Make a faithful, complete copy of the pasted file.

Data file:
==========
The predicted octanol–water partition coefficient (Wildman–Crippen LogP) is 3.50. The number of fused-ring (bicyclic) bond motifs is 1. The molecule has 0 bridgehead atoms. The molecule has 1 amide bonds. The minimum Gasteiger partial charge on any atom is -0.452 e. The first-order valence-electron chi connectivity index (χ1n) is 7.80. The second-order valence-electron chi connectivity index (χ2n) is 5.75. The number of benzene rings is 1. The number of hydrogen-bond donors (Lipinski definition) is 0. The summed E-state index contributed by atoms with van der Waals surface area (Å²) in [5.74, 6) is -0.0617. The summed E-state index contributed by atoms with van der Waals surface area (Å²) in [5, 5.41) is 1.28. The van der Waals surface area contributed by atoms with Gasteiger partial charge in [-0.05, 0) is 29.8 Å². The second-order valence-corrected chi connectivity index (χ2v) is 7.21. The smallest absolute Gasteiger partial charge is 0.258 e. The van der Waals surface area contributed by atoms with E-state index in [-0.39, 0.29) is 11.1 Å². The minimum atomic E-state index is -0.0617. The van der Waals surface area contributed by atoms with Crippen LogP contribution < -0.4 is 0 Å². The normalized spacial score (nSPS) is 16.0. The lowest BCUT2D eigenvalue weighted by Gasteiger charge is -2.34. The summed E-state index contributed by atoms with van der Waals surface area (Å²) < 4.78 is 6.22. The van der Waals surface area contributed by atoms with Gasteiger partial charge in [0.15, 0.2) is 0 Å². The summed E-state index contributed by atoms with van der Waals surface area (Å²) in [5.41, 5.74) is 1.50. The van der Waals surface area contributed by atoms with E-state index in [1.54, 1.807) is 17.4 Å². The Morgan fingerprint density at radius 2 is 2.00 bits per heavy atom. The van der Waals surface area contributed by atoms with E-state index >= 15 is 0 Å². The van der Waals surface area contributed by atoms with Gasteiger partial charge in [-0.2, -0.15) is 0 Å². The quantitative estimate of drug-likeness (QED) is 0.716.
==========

The predicted octanol–water partition coefficient (Wildman–Crippen LogP) is 3.50. The number of fused-ring (bicyclic) bond motifs is 1. The molecule has 0 bridgehead atoms. The molecule has 1 amide bonds. The minimum Gasteiger partial charge on any atom is -0.452 e. The first-order valence-electron chi connectivity index (χ1n) is 7.80. The second-order valence-electron chi connectivity index (χ2n) is 5.75. The number of benzene rings is 1. The number of hydrogen-bond donors (Lipinski definition) is 0. The summed E-state index contributed by atoms with van der Waals surface area (Å²) in [5.74, 6) is -0.0617. The summed E-state index contributed by atoms with van der Waals surface area (Å²) in [5, 5.41) is 1.28. The van der Waals surface area contributed by atoms with Gasteiger partial charge in [-0.05, 0) is 29.8 Å². The second-order valence-corrected chi connectivity index (χ2v) is 7.21. The smallest absolute Gasteiger partial charge is 0.258 e. The van der Waals surface area contributed by atoms with E-state index in [-0.39, 0.29) is 11.1 Å². The minimum atomic E-state index is -0.0617. The van der Waals surface area contributed by atoms with Crippen LogP contribution < -0.4 is 0 Å². The normalized spacial score (nSPS) is 16.0. The lowest BCUT2D eigenvalue weighted by Gasteiger charge is -2.34. The summed E-state index contributed by atoms with van der Waals surface area (Å²) < 4.78 is 6.22. The van der Waals surface area contributed by atoms with Gasteiger partial charge in [0.15, 0.2) is 0 Å². The summed E-state index contributed by atoms with van der Waals surface area (Å²) in [5.41, 5.74) is 1.50. The van der Waals surface area contributed by atoms with E-state index in [1.54, 1.807) is 17.4 Å². The Morgan fingerprint density at radius 2 is 2.00 bits per heavy atom. The van der Waals surface area contributed by atoms with E-state index >= 15 is 0 Å². The van der Waals surface area contributed by atoms with Gasteiger partial charge in [-0.2, -0.15) is 0 Å². The quantitative estimate of drug-likeness (QED) is 0.716.